Roberts’ Views on Privacy Raise Further Doubts


Contact: Josh Glasstetter or Nick Berning at People For the American Way

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Nominee Assails “So-Called” Right to Privacy

Articles today by the Bloomberg news service and the Washington Post documenting Supreme Court nominee John Roberts’ skepticism toward what he calls the “so-called” right to privacy add urgency to the need for Senators to get unequivocal answers about Roberts’ views on privacy and other constitutional rights, freedoms, and legal protections, People For the American Way President Ralph G. Neas said today.

He released the following statement:

“Documents released from the National Archives raise new red flags about John Roberts’ respect for the fundamental right to privacy and a woman’s right to choose. The documents suggest Roberts believes that the Constitution does not guarantee a right to privacy.

“Coupled with what we already know about a brief Roberts wrote urging the Supreme Court to overturn Roe v. Wade, there is cause for serious concern indeed about the future of reproductive freedom for American women if he should be confirmed.

“Even broader issues are at stake. If Roberts does not believe the Constitution guarantees individuals a right to privacy, he may also believe that Americans do not have the right to access contraception, to refuse unwanted medical treatment, or to engage in private, consensual sexual conduct as adults.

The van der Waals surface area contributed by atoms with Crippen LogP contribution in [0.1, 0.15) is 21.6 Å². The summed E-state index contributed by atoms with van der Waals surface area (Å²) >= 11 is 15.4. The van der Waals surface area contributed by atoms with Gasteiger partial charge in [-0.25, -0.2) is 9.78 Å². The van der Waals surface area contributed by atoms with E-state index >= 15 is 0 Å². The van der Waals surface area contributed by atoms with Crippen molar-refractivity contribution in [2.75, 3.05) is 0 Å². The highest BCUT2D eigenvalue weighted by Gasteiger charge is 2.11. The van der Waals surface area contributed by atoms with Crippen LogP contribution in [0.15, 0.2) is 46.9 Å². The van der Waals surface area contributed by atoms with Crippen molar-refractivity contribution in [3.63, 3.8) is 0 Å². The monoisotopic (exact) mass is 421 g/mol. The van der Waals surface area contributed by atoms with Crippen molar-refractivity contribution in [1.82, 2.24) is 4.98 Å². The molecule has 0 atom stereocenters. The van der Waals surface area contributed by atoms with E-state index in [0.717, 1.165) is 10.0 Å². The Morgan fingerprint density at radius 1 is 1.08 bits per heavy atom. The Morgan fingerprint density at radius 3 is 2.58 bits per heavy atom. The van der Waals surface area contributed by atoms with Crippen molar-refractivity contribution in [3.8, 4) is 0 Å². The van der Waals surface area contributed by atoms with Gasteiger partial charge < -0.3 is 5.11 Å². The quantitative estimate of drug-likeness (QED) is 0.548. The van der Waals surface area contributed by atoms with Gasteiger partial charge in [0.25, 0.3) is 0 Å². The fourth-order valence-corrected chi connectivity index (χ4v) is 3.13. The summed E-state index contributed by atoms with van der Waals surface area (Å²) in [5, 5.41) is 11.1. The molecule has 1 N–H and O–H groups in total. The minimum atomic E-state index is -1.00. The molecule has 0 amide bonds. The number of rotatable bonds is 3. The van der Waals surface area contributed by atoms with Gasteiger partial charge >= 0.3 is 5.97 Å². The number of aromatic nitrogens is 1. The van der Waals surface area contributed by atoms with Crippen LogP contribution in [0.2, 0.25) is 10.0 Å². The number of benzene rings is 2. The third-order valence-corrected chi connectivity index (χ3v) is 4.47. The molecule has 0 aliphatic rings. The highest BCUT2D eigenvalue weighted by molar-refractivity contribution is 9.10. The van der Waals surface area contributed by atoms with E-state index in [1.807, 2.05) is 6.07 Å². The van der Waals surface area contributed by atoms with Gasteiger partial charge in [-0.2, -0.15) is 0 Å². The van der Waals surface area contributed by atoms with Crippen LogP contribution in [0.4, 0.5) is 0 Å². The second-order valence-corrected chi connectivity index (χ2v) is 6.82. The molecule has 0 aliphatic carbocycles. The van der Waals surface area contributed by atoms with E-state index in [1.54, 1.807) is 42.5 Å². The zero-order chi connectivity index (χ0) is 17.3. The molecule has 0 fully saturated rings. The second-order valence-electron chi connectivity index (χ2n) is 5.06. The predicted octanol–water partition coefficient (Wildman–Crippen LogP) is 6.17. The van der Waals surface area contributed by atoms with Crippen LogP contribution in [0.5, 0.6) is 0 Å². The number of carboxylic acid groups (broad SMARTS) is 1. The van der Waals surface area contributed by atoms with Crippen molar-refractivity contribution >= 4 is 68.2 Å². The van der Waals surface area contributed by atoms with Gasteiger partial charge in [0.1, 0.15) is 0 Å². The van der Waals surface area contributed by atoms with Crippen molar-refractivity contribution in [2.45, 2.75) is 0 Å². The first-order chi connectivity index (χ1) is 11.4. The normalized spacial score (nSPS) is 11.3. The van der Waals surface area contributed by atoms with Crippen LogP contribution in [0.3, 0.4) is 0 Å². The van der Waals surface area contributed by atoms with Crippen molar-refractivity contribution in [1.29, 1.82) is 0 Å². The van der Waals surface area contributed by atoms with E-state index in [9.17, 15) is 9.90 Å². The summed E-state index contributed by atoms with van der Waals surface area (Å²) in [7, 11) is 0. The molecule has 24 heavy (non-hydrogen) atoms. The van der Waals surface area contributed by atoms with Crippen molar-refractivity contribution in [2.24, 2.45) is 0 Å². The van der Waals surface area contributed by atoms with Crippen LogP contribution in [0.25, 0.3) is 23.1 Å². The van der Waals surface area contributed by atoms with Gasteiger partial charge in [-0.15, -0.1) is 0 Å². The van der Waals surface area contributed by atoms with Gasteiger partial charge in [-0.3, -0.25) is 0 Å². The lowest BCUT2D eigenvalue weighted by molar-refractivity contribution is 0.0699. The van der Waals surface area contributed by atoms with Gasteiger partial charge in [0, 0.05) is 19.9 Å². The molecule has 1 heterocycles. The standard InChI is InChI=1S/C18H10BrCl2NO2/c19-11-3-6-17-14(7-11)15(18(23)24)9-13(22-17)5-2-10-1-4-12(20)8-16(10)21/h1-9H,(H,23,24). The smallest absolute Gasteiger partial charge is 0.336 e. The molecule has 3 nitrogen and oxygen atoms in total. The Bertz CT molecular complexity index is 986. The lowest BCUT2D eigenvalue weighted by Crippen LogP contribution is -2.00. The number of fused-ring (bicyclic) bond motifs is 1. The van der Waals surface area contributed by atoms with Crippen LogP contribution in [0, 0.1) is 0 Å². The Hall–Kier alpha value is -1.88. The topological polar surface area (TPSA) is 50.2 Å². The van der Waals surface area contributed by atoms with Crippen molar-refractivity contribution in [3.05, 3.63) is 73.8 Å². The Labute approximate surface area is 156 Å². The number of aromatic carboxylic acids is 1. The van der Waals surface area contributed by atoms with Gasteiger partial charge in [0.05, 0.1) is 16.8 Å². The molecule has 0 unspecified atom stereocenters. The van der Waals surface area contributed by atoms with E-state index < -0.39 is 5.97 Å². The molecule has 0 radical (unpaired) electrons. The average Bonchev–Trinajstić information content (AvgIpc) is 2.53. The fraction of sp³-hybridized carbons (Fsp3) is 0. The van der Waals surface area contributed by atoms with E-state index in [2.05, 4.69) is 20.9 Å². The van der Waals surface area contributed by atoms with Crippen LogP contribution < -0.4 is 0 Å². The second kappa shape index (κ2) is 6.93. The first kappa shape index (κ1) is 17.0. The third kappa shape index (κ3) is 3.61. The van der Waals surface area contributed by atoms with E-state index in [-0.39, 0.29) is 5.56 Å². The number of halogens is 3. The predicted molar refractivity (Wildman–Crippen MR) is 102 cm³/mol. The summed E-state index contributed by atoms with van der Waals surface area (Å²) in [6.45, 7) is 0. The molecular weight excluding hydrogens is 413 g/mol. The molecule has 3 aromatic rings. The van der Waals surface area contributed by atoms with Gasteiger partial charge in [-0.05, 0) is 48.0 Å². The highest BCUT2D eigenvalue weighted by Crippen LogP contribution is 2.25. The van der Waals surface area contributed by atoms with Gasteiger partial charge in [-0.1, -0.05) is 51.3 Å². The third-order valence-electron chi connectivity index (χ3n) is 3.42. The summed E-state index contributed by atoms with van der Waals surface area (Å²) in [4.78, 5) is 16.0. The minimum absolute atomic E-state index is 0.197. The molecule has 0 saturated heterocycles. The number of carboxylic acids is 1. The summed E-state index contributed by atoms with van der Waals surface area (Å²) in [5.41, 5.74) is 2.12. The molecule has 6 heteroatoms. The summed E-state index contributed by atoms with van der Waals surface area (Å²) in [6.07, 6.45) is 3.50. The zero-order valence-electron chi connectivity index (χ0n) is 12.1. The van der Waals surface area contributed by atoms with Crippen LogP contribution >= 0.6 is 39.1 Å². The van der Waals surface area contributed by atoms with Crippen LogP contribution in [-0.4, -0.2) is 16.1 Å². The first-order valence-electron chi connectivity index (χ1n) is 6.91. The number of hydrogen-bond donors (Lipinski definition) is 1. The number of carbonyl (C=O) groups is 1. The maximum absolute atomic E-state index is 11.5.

“These issues go to the heart of our freedoms as Americans, and I urge the Senators who will vote on the Roberts’ nomination to question him closely on these beliefs. Americans want to know more about where John Roberts stands on our most basic rights and freedoms.”

As Bloomberg reported today on the memo:
“In a Dec. 11, 1981, memo to his boss, Attorney General William French Smith, Roberts referred to a comment by former Solicitor General Erwin Griswold that derided the “so-called ‘right to privacy'” that formed the basis of the Supreme Court’s 1973 decision in Roe v. Wade that legalized abortion nationwide.

Griswold, also a former dean of Harvard Law School, was “arguing as we have that such an amorphous right is not to be found in the Constitution,” Roberts wrote in the memo, among papers released by the National Archives and Records Administration in advance of his Senate confirmation hearings set to begin Sept. 6. Griswold “specifically criticizes Roe v. Wade,” Roberts wrote.